Our process for communicating with visitors to our store is very simple; we teach our process to every salesperson who works for us before he or she talks to any customers. As our salespeople start interacting with customers, we review each contact the salespeople had. We review how well the salespeople stuck to the process, and we critique everything they said. After a couple of months, they know to follow the process every time because the process makes them more money and makes the customers happier.


So, what is the process? First, you have to greet your customers in an enthusiastic, positive way. Let them know from the beginning that you are excited they are there.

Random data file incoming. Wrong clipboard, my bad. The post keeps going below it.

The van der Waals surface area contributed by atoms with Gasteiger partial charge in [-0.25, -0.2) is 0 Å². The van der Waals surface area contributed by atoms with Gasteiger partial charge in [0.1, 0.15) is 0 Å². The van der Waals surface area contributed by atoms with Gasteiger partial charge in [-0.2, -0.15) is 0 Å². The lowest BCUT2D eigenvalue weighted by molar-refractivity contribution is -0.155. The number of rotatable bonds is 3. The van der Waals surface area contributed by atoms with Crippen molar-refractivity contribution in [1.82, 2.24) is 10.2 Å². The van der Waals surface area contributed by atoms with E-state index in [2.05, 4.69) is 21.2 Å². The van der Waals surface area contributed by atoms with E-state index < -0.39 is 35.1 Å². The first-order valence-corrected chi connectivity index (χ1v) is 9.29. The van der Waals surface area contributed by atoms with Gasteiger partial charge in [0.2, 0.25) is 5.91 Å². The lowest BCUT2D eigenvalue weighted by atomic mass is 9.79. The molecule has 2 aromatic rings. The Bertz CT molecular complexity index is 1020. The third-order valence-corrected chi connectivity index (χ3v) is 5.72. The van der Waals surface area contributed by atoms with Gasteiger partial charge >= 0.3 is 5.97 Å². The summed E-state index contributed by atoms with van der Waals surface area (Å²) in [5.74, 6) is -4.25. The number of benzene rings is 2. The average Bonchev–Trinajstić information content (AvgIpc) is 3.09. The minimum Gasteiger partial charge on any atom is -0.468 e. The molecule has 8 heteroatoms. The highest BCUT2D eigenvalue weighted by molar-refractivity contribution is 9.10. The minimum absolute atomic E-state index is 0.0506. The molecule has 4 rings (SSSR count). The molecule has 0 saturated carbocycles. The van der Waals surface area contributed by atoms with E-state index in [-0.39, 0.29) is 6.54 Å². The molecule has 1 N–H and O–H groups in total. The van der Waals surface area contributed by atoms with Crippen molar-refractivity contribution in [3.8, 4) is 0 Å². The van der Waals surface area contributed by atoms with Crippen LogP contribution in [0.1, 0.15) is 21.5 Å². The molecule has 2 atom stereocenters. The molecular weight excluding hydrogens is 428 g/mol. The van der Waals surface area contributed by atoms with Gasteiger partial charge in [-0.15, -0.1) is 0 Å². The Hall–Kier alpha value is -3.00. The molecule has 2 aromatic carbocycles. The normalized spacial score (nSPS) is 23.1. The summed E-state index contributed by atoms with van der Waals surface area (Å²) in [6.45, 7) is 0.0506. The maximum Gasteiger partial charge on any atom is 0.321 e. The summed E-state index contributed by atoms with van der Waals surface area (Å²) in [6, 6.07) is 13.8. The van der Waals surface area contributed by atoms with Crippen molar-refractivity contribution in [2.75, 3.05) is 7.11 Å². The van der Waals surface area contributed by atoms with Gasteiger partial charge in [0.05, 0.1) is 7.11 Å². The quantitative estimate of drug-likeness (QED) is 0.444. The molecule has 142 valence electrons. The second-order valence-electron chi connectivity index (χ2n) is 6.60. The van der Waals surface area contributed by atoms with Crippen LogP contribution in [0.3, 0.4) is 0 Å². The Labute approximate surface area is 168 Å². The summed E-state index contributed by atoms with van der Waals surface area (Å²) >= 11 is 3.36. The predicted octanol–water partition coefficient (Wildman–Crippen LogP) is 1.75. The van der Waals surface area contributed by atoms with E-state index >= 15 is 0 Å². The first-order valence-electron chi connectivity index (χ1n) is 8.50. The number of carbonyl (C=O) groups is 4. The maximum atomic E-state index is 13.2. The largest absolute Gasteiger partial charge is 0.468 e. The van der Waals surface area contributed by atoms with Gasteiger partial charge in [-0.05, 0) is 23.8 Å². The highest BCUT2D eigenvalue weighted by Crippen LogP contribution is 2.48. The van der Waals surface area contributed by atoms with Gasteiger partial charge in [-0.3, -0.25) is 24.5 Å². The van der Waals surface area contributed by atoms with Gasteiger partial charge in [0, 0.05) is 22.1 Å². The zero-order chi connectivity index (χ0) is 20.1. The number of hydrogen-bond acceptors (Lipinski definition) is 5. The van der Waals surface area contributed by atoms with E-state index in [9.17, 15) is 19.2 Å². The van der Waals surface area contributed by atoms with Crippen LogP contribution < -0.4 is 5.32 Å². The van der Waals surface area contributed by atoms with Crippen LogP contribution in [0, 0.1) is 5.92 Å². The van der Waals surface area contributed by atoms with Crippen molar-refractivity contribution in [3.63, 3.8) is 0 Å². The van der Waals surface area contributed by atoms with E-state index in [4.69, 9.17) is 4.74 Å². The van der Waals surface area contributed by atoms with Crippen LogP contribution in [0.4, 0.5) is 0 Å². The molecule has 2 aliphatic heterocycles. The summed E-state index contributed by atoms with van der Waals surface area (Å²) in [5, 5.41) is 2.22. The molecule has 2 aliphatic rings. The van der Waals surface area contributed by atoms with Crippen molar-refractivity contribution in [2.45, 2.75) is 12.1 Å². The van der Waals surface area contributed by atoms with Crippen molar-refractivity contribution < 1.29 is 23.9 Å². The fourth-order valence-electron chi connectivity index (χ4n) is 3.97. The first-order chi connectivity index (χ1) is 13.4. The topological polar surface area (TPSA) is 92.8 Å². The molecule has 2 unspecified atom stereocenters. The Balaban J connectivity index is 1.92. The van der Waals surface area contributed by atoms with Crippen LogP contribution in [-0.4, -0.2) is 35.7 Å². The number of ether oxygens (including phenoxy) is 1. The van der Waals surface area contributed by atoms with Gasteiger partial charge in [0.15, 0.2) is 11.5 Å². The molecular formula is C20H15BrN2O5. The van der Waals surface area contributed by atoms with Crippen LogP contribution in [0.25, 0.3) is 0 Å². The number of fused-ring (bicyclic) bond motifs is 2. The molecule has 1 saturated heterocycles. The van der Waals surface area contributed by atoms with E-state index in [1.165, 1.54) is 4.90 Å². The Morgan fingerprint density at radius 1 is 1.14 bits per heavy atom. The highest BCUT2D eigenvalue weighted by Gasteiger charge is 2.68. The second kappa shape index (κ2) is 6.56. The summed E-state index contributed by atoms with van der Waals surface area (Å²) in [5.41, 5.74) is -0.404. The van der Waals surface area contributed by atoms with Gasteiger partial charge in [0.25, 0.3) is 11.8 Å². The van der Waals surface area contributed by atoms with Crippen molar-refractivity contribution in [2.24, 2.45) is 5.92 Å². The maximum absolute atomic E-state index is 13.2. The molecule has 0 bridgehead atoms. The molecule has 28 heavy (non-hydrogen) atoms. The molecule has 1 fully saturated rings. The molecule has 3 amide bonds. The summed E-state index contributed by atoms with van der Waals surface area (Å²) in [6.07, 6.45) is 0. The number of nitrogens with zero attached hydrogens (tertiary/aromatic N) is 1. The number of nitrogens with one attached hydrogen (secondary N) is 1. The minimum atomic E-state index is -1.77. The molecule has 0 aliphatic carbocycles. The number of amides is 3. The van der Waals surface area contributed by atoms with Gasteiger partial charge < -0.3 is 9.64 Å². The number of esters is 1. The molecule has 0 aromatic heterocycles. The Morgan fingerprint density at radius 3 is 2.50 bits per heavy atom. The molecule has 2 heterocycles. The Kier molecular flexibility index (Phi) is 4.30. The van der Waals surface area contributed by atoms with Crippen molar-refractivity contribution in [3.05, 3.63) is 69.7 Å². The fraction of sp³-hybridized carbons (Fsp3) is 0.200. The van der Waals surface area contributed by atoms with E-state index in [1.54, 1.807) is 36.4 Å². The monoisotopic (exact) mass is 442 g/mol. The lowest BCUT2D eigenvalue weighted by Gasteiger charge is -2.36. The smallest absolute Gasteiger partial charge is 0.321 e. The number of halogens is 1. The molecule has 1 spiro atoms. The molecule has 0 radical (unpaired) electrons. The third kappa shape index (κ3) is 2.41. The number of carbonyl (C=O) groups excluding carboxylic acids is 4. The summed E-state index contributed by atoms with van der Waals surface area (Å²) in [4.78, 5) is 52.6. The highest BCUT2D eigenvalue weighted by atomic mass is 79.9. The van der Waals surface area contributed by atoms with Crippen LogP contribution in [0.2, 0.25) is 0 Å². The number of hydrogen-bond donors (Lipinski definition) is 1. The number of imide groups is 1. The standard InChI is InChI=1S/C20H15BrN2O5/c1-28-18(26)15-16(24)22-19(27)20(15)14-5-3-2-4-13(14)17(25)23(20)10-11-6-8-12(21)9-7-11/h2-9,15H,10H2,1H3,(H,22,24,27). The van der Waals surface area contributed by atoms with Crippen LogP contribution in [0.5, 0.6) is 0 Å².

Next, try to build some rapport, find some common ground, and find out what they are looking for. When a customer says, “Just looking,” you must be proactive.


“Great!” you should say. “What are you looking for?” You should then offer examples of the products you sell. For instance, in the car business we might say, “Great! What are you looking for—a car? A truck? An SUV? A van?”


The customer always responds with one of those vehicle choices. It is a little hard for them to say that they are “just looking” at this point. If, however, they say “I’m just looking” again, that’s their signal that they need some space. Give it to them, but remain attentive.